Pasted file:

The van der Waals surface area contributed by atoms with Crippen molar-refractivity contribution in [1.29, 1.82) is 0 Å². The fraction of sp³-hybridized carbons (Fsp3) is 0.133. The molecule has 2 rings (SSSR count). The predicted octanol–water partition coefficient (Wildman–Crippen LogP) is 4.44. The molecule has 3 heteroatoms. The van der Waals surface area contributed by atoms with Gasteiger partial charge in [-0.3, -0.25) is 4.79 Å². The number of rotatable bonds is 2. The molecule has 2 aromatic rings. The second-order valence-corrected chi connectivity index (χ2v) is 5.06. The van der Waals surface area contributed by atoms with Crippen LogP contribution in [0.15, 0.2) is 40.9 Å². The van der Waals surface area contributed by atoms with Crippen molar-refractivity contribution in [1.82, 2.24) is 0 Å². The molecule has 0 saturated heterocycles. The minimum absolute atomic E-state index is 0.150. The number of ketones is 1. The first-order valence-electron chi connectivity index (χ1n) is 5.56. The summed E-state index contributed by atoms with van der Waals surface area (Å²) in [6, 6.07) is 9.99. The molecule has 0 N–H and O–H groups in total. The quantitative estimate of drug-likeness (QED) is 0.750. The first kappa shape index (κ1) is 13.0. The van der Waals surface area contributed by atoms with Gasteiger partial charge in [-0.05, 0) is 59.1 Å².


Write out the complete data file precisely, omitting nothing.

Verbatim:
The van der Waals surface area contributed by atoms with Crippen molar-refractivity contribution in [1.29, 1.82) is 0 Å². The fraction of sp³-hybridized carbons (Fsp3) is 0.133. The molecule has 2 rings (SSSR count). The predicted octanol–water partition coefficient (Wildman–Crippen LogP) is 4.44. The molecule has 3 heteroatoms. The van der Waals surface area contributed by atoms with Gasteiger partial charge in [-0.3, -0.25) is 4.79 Å². The number of rotatable bonds is 2. The molecule has 2 aromatic rings. The second-order valence-corrected chi connectivity index (χ2v) is 5.06. The van der Waals surface area contributed by atoms with Crippen LogP contribution in [0.15, 0.2) is 40.9 Å². The van der Waals surface area contributed by atoms with Crippen molar-refractivity contribution in [1.82, 2.24) is 0 Å². The molecule has 0 saturated heterocycles. The minimum absolute atomic E-state index is 0.150. The number of ketones is 1. The first-order valence-electron chi connectivity index (χ1n) is 5.56. The summed E-state index contributed by atoms with van der Waals surface area (Å²) in [6, 6.07) is 9.99. The molecule has 0 N–H and O–H groups in total. The quantitative estimate of drug-likeness (QED) is 0.750. The first kappa shape index (κ1) is 13.0. The van der Waals surface area contributed by atoms with Gasteiger partial charge in [-0.05, 0) is 59.1 Å².